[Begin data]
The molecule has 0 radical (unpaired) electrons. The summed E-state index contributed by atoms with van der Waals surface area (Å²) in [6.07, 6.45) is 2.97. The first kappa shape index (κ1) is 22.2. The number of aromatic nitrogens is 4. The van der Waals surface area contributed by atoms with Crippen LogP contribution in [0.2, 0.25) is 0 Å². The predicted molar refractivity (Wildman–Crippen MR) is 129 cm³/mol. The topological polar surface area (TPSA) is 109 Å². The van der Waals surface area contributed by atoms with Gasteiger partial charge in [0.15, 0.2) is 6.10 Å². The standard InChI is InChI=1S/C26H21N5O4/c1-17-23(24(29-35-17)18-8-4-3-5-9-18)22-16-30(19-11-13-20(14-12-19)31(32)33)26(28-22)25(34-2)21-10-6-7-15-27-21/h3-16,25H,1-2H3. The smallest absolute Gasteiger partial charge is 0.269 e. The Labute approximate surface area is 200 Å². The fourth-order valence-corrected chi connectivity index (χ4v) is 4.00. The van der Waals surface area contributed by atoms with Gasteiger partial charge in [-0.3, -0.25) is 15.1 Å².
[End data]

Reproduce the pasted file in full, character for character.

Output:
The molecule has 0 radical (unpaired) electrons. The summed E-state index contributed by atoms with van der Waals surface area (Å²) in [6.07, 6.45) is 2.97. The first kappa shape index (κ1) is 22.2. The number of aromatic nitrogens is 4. The van der Waals surface area contributed by atoms with Crippen LogP contribution in [0.2, 0.25) is 0 Å². The predicted molar refractivity (Wildman–Crippen MR) is 129 cm³/mol. The topological polar surface area (TPSA) is 109 Å². The van der Waals surface area contributed by atoms with Gasteiger partial charge in [0.15, 0.2) is 6.10 Å². The standard InChI is InChI=1S/C26H21N5O4/c1-17-23(24(29-35-17)18-8-4-3-5-9-18)22-16-30(19-11-13-20(14-12-19)31(32)33)26(28-22)25(34-2)21-10-6-7-15-27-21/h3-16,25H,1-2H3. The smallest absolute Gasteiger partial charge is 0.269 e. The Labute approximate surface area is 200 Å². The fourth-order valence-corrected chi connectivity index (χ4v) is 4.00. The van der Waals surface area contributed by atoms with Gasteiger partial charge in [-0.3, -0.25) is 15.1 Å².